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Minor parties back in NZ election frame

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By AUSTRALIAN ASSOCIATED PRESS

New Zealand Prime Minister Jacinda Ardern's lead has shrunk, but a new opinion poll has the Labour leader well on track for a second term in government.

A TVNZ opinion poll released on Monday - the third reputable poll in a week - has Labour in control of the October 17 election race.

Ms Ardern's party scored 47 per cent, down one point, still well ahead of the opposition National party on 33 per cent, up two.

"(Voters) see the stability that we offer ... now is the time for that stable government," she said.

For the first time in eight polls, and since the arrival of COVID-19, it means Labour will need assistance from a minority party to form government, as is regularly the case in New Zealand.

The Greens are the likely suitor, polling at seven per cent, with Labour's other current coalition partner, NZ

First, slumping to a one per cent result.

Right-wing libertarian party ACT is also on the rise, polling at eight per cent.

Opposition leader Judith Collins, who took the top job in July, took heart from the minor increase.

"We're chipping away. We're keeping on going and I think it's important to have momentum," she said.

On Monday, Ms Ardern ventured to a snow-covered Invercargill to throw a lifeline to an "unviable" aluminium smelter Rio Tinto promised to close three months ago.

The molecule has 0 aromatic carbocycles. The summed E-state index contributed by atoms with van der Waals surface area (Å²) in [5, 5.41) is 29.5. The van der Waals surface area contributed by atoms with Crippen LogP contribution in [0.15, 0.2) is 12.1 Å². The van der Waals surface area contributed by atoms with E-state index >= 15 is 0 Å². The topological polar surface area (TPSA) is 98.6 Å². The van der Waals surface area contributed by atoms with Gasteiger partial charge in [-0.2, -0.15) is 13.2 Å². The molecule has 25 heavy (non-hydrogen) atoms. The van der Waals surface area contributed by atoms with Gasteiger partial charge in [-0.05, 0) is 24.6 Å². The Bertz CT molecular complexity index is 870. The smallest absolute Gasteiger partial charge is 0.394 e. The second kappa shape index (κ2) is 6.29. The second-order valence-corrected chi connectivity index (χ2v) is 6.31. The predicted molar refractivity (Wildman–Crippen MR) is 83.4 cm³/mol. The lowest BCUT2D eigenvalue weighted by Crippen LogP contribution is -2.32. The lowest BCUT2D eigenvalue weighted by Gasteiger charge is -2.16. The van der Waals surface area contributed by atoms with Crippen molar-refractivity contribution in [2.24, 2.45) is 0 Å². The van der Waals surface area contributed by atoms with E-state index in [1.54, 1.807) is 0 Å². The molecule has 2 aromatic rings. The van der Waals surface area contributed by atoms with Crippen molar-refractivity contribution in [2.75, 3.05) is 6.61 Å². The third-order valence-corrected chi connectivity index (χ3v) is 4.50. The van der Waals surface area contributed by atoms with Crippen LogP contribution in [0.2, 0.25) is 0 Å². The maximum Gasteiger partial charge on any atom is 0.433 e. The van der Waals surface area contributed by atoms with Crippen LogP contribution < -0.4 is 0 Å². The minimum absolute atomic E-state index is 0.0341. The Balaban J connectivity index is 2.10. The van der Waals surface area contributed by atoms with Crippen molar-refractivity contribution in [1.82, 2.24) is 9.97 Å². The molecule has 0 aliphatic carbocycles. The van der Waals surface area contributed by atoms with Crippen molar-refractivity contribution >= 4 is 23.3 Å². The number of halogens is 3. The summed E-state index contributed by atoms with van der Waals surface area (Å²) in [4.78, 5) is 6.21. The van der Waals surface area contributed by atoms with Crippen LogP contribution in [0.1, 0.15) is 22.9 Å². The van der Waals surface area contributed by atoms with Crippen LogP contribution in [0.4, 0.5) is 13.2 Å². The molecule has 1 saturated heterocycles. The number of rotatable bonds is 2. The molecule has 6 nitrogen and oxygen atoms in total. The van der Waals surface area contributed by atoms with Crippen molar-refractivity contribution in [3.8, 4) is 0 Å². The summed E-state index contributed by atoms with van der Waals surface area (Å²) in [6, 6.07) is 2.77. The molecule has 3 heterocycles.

The Tiwai Point smelter, on South Island's southern tip, was scheduled for shuttering next year, but Ms Ardern said a re-elected Labour government would seek to extend its operations by three to five years.

"By providing an extended timeframe for the closure of the smelter we protect jobs now and give the community time to consider and plan for future opportunities," Ms Ardern said.

Jobs are a hot issue in the New Zealand election, with unemployment set to skyrocket in the wake of COVID-19.

The smelter, which employs around 1000 Kiwis, uses alumina from refineries in Queensland and Western Australia, exporting 90 per cent of its product.

It is also New Zealand's biggest consumer of electricity, using roughly 13 per cent of the country's power.

Ms Ardern said she would seek to negotiate with Rio Tinto, the majority shareholder of operating business New Zealand Aluminium Smelters, and electricity transmitter Transpower for a better price to extend the plant's life.

Rio Tinto has attempted to sell the smelter for the best part of a decade and received a multi-million dollar government handout in 2013.

The Labour promise follows others from NZ First and the opposition National party to keep the smelter alive.